Syria Moscow demands answers after Erdogan vows to oust 'tyrant' Assad

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The Kremlin on Wednesday demanded an explanation after Turkish President Recep Tayyip Erdogan said Ankara intervened in Syria solely to topple President Bashar al-Assad.

Turkish President Recep Tayyip Erdogan gives a speech to teachers during a ceremony on November 24, 2016 marking Teachers' Day play

Turkish President Recep Tayyip Erdogan gives a speech to teachers during a ceremony on November 24, 2016 marking Teachers' Day

(AFP)

The Kremlin on Wednesday demanded an explanation after Turkish President Recep Tayyip Erdogan said Ankara intervened in Syria solely to topple President Bashar al-Assad.

Turkish forces are pressing on with a three month operation inside war-torn Syria in support of anti-Assad forces, while Russia is the chief ally of the Syrian president in the conflict that has claimed more than 300,000 lives since 2011.

Yet Turkey and Russia have also been working hard to improve relations after clinching a reconciliation deal in June to repair ties brought to a historic low by Turkey's shooting down of a Russian jet in November 2015.

Erdogan had said Tuesday at a meeting in Istanbul in support of the Palestinians: "We went in there to put an end to the rule of the tyrant Assad who carries out state terror, not for anything else."

His comments came as Russian Foreign Minister Sergei Lavrov is due to meet Turkish counterpart Mevlut Cavusoglu for talks in the Turkish resort of Alanya on Thursday.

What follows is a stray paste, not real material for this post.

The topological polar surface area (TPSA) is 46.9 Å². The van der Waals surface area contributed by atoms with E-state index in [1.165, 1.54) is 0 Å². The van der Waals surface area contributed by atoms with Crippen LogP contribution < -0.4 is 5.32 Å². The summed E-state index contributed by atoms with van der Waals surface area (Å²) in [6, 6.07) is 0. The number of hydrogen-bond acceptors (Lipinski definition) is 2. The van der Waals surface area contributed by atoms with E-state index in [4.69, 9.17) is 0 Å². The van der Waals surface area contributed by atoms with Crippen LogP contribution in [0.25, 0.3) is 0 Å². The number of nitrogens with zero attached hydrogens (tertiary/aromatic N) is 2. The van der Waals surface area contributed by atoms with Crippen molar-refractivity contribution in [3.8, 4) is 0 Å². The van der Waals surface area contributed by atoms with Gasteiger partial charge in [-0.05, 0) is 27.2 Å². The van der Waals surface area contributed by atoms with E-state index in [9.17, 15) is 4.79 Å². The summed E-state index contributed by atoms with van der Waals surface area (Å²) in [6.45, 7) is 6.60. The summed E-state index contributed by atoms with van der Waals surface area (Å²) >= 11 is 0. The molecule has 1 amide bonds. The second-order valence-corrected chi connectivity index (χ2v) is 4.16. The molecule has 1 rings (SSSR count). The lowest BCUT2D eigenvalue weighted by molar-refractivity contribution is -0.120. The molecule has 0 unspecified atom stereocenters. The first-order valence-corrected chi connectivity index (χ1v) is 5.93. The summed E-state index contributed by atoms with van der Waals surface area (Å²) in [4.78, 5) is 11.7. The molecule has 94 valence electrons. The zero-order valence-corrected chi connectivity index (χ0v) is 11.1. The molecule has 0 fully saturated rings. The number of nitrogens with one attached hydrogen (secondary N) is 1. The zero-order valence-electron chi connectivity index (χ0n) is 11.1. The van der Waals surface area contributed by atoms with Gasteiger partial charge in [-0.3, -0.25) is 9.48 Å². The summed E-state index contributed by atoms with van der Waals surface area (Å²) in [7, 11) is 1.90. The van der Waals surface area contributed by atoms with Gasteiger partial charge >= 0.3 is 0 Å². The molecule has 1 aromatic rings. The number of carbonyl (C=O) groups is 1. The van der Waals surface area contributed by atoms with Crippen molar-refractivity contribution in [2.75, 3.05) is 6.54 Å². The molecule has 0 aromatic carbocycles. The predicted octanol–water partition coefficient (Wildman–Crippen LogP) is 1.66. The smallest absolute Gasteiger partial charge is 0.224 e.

Kremlin spokesman Dmitry Peskov told journalists he hoped that "clarification will come shortly from our Turkish partners".

Peskov said Erdogan's comment "really came as news," adding that it "is not in harmony with previous statements" and "not in harmony with our understanding of the situation".

Turkey is waging the operation inside Syria against Islamic State (IS) jihadists and also Kurdish militia to back pro-Ankara rebels, in an unprecedented military incursion.

There has so far been no indication of clashes with Assad's forces in the operation or that Turkey plans any offensive against regime-held territory.

Russia has generally steered clear of any sharp criticism of the Turkish offensive.

But the Turkish army accused the Syrian regime last week of launching an airstrike that killed four Turkish soldiers in Syria, the first time it has made such a claim during the incursion.

Erdogan has repeatedly pushed for the ouster of Assad as the only solution to end the Syrian civil war and had, until recently, vehemently criticised Russia's military support for his forces and even accused President Vladimir Putin of "war crimes".

But since the deal to normalise ties between Turkey and Russia, Ankara has been remarkably muted in its criticism of Russia's actions -- in particular its backing for Assad forces in the battle for Aleppo.

Erdogan and Putin discussed the Syria conflict on Saturday by telephone for the second time in just over 24 hours.

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